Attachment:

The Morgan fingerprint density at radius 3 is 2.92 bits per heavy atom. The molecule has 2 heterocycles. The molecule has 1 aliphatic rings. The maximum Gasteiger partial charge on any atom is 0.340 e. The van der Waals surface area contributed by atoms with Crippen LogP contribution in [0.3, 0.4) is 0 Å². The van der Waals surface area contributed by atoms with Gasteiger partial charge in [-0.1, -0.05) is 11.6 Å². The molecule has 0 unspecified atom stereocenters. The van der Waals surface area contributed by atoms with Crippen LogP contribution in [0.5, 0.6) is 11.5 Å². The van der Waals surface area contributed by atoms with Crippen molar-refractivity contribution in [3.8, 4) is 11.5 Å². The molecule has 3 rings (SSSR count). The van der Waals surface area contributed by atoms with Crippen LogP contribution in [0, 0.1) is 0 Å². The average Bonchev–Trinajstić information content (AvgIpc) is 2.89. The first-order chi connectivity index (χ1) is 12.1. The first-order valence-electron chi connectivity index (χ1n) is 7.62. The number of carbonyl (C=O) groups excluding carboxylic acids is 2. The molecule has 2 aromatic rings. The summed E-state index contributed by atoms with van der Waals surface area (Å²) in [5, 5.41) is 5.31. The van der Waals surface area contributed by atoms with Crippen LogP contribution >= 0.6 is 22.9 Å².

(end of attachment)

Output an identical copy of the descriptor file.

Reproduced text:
The Morgan fingerprint density at radius 3 is 2.92 bits per heavy atom. The molecule has 2 heterocycles. The molecule has 1 aliphatic rings. The maximum Gasteiger partial charge on any atom is 0.340 e. The van der Waals surface area contributed by atoms with Crippen LogP contribution in [0.3, 0.4) is 0 Å². The van der Waals surface area contributed by atoms with Gasteiger partial charge in [-0.1, -0.05) is 11.6 Å². The molecule has 0 unspecified atom stereocenters. The van der Waals surface area contributed by atoms with Crippen LogP contribution in [0.5, 0.6) is 11.5 Å². The van der Waals surface area contributed by atoms with Crippen molar-refractivity contribution in [3.8, 4) is 11.5 Å². The molecule has 3 rings (SSSR count). The van der Waals surface area contributed by atoms with Crippen LogP contribution in [0, 0.1) is 0 Å². The average Bonchev–Trinajstić information content (AvgIpc) is 2.89. The first-order chi connectivity index (χ1) is 12.1. The first-order valence-electron chi connectivity index (χ1n) is 7.62. The number of carbonyl (C=O) groups excluding carboxylic acids is 2. The molecule has 2 aromatic rings. The summed E-state index contributed by atoms with van der Waals surface area (Å²) in [5, 5.41) is 5.31. The van der Waals surface area contributed by atoms with Crippen LogP contribution >= 0.6 is 22.9 Å².